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Defense Minister Benjamin Ben-Eliezer has ordered Chief of Staff Moshe Ya'alon to launch an inquiry - to be headed by an officer ranked at least general - into the the recent spate of Palestinian civilian deaths during Israel Defense Forces operations in the territories.

Early yesterday morning, IDF soldiers shot and killed four Palestinians near the Beni Na'im stone-cutting plant, but there were contradictory accounts of the events leading up to the deaths.

According to eyewitness accounts collected by the Palestinian human rights organization, El Haq, the soldiers shot the four - who it claims were workers at the plant - at close range, after they had already been placed under arrest.

The IDF denies the Palestinian version of events, with a military spokesman saying that an IDF force identified several suspects who had broken into a Jewish-owned plot of land close to Beni Na'im. The soldiers opened fire on the group, which had already penetrated the compound. The IDF also said that when they scoured the area after daybreak, they discovered the tools used to break into the grove, as well as weapons such as clubs, axes and several wirecutters.

In recent weeks, there had been several warnings of a planned attack on the plot, where several yeshiva students from Hebron were wounded by a bomb three months ago. The land belongs to an ex-member of the Jewish underground, Menachem Livni.

The four are twin brothers Hasan and Hisham Halika, 32, their cousin, Atiyah Halika, 21, and Ala Ayedah, 20. All four were residents of the village of Shwiah, northeast of Hebron.

An Al Haq investigator spoke to the brother of Atiyah Halika - Is'haq Halika - who also works at the plant, as well as people who live close to the factory, all of whom reported having seen the soldiers and hearing shots.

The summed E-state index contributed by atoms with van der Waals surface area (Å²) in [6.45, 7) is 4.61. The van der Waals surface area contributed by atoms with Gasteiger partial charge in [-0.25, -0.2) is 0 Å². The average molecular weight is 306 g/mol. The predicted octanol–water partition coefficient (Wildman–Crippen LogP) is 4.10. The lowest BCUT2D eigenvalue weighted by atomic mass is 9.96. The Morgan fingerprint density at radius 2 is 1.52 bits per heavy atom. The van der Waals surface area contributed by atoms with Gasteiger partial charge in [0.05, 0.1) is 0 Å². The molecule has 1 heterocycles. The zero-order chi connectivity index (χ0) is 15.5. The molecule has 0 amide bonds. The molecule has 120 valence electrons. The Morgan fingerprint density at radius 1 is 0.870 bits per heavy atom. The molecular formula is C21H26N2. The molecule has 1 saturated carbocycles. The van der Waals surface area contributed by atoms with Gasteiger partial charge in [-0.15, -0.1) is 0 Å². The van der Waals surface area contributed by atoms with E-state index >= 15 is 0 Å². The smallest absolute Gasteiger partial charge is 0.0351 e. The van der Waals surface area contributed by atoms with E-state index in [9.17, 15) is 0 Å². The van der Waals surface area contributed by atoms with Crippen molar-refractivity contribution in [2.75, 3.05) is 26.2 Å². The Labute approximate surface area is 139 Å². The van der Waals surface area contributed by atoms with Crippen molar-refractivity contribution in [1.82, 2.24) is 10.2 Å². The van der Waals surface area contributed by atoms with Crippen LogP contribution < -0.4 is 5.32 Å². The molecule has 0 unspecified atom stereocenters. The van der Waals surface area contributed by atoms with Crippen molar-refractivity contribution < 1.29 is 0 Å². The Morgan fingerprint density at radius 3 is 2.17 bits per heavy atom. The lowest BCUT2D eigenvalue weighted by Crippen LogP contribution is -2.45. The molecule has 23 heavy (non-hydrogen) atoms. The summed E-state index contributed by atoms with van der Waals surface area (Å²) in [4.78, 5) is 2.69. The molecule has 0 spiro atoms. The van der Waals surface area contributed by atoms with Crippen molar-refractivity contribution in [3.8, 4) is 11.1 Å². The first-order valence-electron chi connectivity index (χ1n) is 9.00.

According to Is'haq Halika, who was with the four men killed, they were all working the night shift at the factory, which operates round the clock. Halika said that at around 2 A.M. they asked for a break to prepare a light meal. He went to the toilets, while his four coworkers went out to the yard at the front of the plant, which is surrounded on three sides by residential buildings. On the fourth side, however, the northwestern side, some 300 meters from the plant, there is a grove with a variety of fruit trees, which has been under Jewish ownership since 1917. The yard itself leads onto the fenced-off grove, bordered on the far side by the Hebron-Beni Na'im road, which has been closed to Palestinian traffic for the last 12 months.

When Halika made his way outside, he spotted several soldiers - between six and 10 - surrounding his four friends in the yard. The workers were standing with their hands in the air. Halika quickly hid himself and, according to his testimony, he saw the soldiers lead the four workers to an unpaved road that leads on to the Hebron-Beni Na'im road.

After about 200 meters, he could no longer see what was going on, when he suddenly heard shouting and assumed the soldiers were beating up their detainees. According to his testimony, he then heard a short round of gunfire, followed by what sounded to him like laughter. Shortly afterward, he heard a second, third and fourth round of gunfire. After several minutes, he saw a military vehicle emerge.

At 5 A.M., the mayor of Beni Na'im received a phone call from "Captain Benjamin" - a Shin Bet or IDF officer - who informed him, "There has been an exchange of fire between IDF troops and terrorists, who were killed." The mayor was summoned to identify the bodies.

According to people who live close to the plant, they heard shouts of "Ya Ala, Ala," from which Al Haq investigators concluded that Ala Ayedah had been shot first, in front of his friends, who had called out his name. When the bodies were discovered, Ayedah's body was some 50 meters away from the others. The bodies of the Hasan and Hisham Halika were some 20 meters away from Atiyah Halika's. According to Al Haq, all three had been shot in the head and chest.

Elsewhere yesterday, a Palestinian teenager was killed by IDF troops in the Jenin refugee camp, after they came under fire from Palestinian gunmen.

Security sources identified the youth as 16-year-old Abdel Karim Bassam Sadi, the son of Bassam Sadi, the local leader of Islamic Jihad's military wing.